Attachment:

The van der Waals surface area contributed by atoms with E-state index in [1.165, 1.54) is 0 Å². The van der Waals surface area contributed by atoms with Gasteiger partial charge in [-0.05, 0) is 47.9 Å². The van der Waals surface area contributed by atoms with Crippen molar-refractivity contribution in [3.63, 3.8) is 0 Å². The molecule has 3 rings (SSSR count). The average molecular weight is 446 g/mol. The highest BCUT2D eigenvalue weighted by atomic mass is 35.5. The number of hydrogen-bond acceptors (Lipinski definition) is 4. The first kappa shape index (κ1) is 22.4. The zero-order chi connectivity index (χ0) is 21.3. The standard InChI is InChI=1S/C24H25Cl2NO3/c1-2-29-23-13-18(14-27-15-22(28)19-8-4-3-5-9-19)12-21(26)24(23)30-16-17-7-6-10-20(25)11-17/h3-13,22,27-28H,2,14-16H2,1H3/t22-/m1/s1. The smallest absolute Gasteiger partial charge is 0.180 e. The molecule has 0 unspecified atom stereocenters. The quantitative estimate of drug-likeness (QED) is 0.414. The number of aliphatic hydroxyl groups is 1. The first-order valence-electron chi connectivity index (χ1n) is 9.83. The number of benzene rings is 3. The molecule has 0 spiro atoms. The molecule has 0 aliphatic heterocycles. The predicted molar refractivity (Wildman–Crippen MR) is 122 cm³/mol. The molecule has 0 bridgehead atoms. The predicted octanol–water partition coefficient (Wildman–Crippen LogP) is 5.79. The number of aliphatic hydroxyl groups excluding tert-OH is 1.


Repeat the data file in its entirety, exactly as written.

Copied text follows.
The van der Waals surface area contributed by atoms with E-state index in [1.165, 1.54) is 0 Å². The van der Waals surface area contributed by atoms with Gasteiger partial charge in [-0.05, 0) is 47.9 Å². The van der Waals surface area contributed by atoms with Crippen molar-refractivity contribution in [3.63, 3.8) is 0 Å². The molecule has 3 rings (SSSR count). The average molecular weight is 446 g/mol. The highest BCUT2D eigenvalue weighted by atomic mass is 35.5. The number of hydrogen-bond acceptors (Lipinski definition) is 4. The first kappa shape index (κ1) is 22.4. The zero-order chi connectivity index (χ0) is 21.3. The standard InChI is InChI=1S/C24H25Cl2NO3/c1-2-29-23-13-18(14-27-15-22(28)19-8-4-3-5-9-19)12-21(26)24(23)30-16-17-7-6-10-20(25)11-17/h3-13,22,27-28H,2,14-16H2,1H3/t22-/m1/s1. The smallest absolute Gasteiger partial charge is 0.180 e. The molecule has 0 unspecified atom stereocenters. The quantitative estimate of drug-likeness (QED) is 0.414. The number of aliphatic hydroxyl groups is 1. The first-order valence-electron chi connectivity index (χ1n) is 9.83. The number of benzene rings is 3. The molecule has 0 spiro atoms. The molecule has 0 aliphatic heterocycles. The predicted molar refractivity (Wildman–Crippen MR) is 122 cm³/mol. The molecule has 0 bridgehead atoms. The predicted octanol–water partition coefficient (Wildman–Crippen LogP) is 5.79. The number of aliphatic hydroxyl groups excluding tert-OH is 1.